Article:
Pawtucket Mayor Donald Grebien says time is running out to strike a deal with the PawSox and keep the baseball team in Rhode Island. He says if lawmakers fail to approve the latest proposal on the table, Pawtucket is ready to take matters into its own hands.
Grebien is urging the General Assembly to move swiftly on a proposal for $44 million in public financing to help the minor league build a new stadium in the city. If not, he says Pawtucket is willing to take on the full public commitment to build the ballpark, by taking out bonds to pay for the stadium.
In exchange, the mayor says, the city would ask to keep the more than $2.2 million the stadium is expected to generate in sales and income taxes each year.
Some legislators seem lukewarm on the deal in front of them, including House Speaker Nicholas Mattiello.
“Everybody loves the PawSox, everybody wants them to stay in the state of Rhode Island and they’re hoping they stay,” Mattiello said during a recent interview with RIPR. “But they don’t want public monies to go into keeping them in the state of Rhode Island,”
Rhode Island GOP Chairman Brandon Bell reiterated his disapproval of public funding in a statement. Bell contends the new Senate Finance committee proposal is a worse deal than a previous version because the taxpayer subsidy increased from $38 million to $44 million.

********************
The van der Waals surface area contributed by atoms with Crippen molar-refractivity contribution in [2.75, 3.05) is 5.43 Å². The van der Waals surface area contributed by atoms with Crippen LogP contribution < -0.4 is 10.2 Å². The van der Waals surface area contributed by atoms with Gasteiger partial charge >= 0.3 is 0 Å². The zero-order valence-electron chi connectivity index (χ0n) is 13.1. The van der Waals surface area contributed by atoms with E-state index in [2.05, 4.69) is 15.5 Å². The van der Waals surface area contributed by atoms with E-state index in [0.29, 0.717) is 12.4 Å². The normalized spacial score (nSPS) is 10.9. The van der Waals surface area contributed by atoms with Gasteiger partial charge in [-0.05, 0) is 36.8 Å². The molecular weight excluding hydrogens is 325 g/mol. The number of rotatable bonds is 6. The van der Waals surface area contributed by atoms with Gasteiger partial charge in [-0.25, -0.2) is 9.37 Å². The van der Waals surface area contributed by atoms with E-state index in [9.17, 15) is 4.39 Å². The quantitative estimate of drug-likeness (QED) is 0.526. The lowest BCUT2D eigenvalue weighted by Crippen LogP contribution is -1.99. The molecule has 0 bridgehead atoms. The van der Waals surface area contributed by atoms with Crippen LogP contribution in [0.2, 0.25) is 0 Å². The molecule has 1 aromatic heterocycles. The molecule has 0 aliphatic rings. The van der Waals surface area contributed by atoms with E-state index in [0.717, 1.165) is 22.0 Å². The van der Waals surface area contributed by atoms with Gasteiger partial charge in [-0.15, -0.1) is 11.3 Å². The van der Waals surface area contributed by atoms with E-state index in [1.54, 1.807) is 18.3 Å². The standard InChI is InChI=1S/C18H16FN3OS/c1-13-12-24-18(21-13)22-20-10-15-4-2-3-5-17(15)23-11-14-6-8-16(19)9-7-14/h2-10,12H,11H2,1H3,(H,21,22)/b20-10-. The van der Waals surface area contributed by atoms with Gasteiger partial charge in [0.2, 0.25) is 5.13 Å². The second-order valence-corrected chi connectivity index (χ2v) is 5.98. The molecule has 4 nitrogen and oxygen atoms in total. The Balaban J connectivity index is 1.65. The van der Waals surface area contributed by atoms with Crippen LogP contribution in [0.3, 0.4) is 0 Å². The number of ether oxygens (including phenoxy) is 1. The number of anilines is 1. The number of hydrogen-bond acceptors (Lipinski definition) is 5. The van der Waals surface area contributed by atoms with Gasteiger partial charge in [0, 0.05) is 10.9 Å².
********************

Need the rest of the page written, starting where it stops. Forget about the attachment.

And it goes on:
“On top of it, the voters still have no say on whether they want to be responsible to pay for millions in new debt,” Bell said.
Grebien insists the investment will pay for itself. Without it, he says the PawSox could move to another city. Worcester, Massachusetts is reportedly pursuing the team, though no details of a potential offer have emerged.
At a press conference Tuesday, Grebien stressed a PawSox departure would be a serious blow to the city, which has struggled to find a place in the new economy.
“This is state government helping a distressed community create new revenue right, so we don’t have to be a distressed community,” Grebien said. “The money that is being put into this is going to generate new dollars for the state and the city.”